A portable imaging device currently in development by the National Space Biomedical Research Institute (NSBRI) will produce clear, highly detailed pictures of bone and tissue, helping physicians manage bone health in space and on Earth. The Scanning Confocal Acoustic Diagnostic system, or SCAD, will enable doctors to determine the rate of loss and plan treatment options with the aid of high-quality images, taken noninvasively.
Studies of cosmonauts and astronauts who spent months on space station Mir revealed that space travelers can lose, on average, one-to-two percent of bone mass each month, with the greatest loss in the lower extremities like the femur and hip. The culprit is microgravity, which causes bone loss in critical areas and leaves bones susceptible to fracture upon return to Earth.
Space travelers are not the only demographic concerned with bone loss. According to the National Osteoporosis Foundation, at least 10 million people in the United States suffer from bone loss in the form of osteoporosis.
“Because bone weakening is a potentially serious side-effect of extended spaceflight, we’re developing a high-resolution ultrasound imaging device that can monitor and diagnose bone quantity, density and strength in space,” said Dr. Yi-Xian Qin, associate team leader of NSBRI’s technology development team. “We’re currently in the beginning phases of development, but eventually this technology can aid diagnosis for a number of skeletal disorders.”
The real-time, high-resolution, portable imaging device will use scanned, confocal ultrasound for generating images in regions of interest and identifying problems or risk factors. For flight surgeons on the ground, the SCAD will help to quickly determine the rate of bone loss, severity of injuries and possibilities for recovery.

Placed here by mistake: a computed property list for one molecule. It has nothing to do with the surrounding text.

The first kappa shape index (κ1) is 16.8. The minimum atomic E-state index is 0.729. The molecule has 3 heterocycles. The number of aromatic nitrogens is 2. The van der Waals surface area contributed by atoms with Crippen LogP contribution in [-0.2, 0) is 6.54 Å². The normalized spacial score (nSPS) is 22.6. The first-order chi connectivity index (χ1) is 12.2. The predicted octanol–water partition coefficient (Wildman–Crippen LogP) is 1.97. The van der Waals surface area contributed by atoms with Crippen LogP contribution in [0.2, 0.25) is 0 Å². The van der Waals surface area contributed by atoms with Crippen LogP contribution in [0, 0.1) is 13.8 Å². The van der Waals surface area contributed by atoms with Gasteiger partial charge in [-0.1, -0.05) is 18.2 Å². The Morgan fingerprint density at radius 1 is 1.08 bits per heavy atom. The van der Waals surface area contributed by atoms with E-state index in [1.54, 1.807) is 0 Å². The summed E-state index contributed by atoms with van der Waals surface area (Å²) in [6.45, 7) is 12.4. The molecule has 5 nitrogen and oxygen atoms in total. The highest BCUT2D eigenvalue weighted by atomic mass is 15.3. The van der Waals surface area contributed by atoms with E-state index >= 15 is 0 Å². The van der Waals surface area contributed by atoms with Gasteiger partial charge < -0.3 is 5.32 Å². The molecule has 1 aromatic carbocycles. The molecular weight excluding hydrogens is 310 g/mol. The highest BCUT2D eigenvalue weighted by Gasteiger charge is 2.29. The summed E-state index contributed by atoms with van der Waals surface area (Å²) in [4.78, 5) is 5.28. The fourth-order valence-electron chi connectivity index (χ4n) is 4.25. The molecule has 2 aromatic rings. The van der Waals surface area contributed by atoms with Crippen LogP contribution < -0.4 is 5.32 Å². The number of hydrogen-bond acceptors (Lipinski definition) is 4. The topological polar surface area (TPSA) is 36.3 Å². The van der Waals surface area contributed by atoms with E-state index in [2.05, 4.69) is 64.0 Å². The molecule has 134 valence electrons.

“It will also provide immediate images of bone and assess both density and stiffness data,” said Qin, associate professor in the department of biomedical engineering at Stony Brook University in New York.
Compared to current ultrasound technology for measuring bone loss, the SCAD system provides image-based bone quality parameters in the region of interest, which can be directly related to the assessment of bone strength. The system can also increase the accuracy for ultrasound and reduce the acoustic noise from soft tissue and critical regions via real-time mapping of the bone. It consists of a computer-controlled miniaturized scanner and data acquisition and analysis software designed by a team composed of Stony Brook scientists, a physician and graduate students. In the future, the system will be designed to include wireless output for easy data transmission. The entire device is lightweight and easy to carry.
Qin sees his project in two phases: first; the development phase focusing on miniaturizing the device and fine-tuning its precision, and the second phase; eventual clinical trial and commercial buy-in. From shuttle flights and missions aboard the ISS to future interplanetary travel, the SCAD device could provide immediate emergency diagnosis for injuries or conditions that might otherwise halt a mission.
“Aside from use inflight, my goal is to make this device available to physicians across disciplines to improve the diagnosis of osteopenia and osteoporosis,” Qin said. “Because such diseases are essentially painless at the initial stages, they are difficult to pinpoint and often diagnosed late.”
The SCAD project is complemented by NSBRI teams looking at other space health concerns including adequate sleep, psychosocial factors, cardiovascular changes, muscle wasting, balance and orientation problems, and radiation exposure. While focusing on space health issues, the Institute will quickly transfer solutions to Earth patients suffering from similar conditions.
The NSBRI, funded by NASA, is a consortium of institutions studying the health risks related to long-duration space flight. The Institute’s research and education projects take place at more than 70 institutions across the United States.
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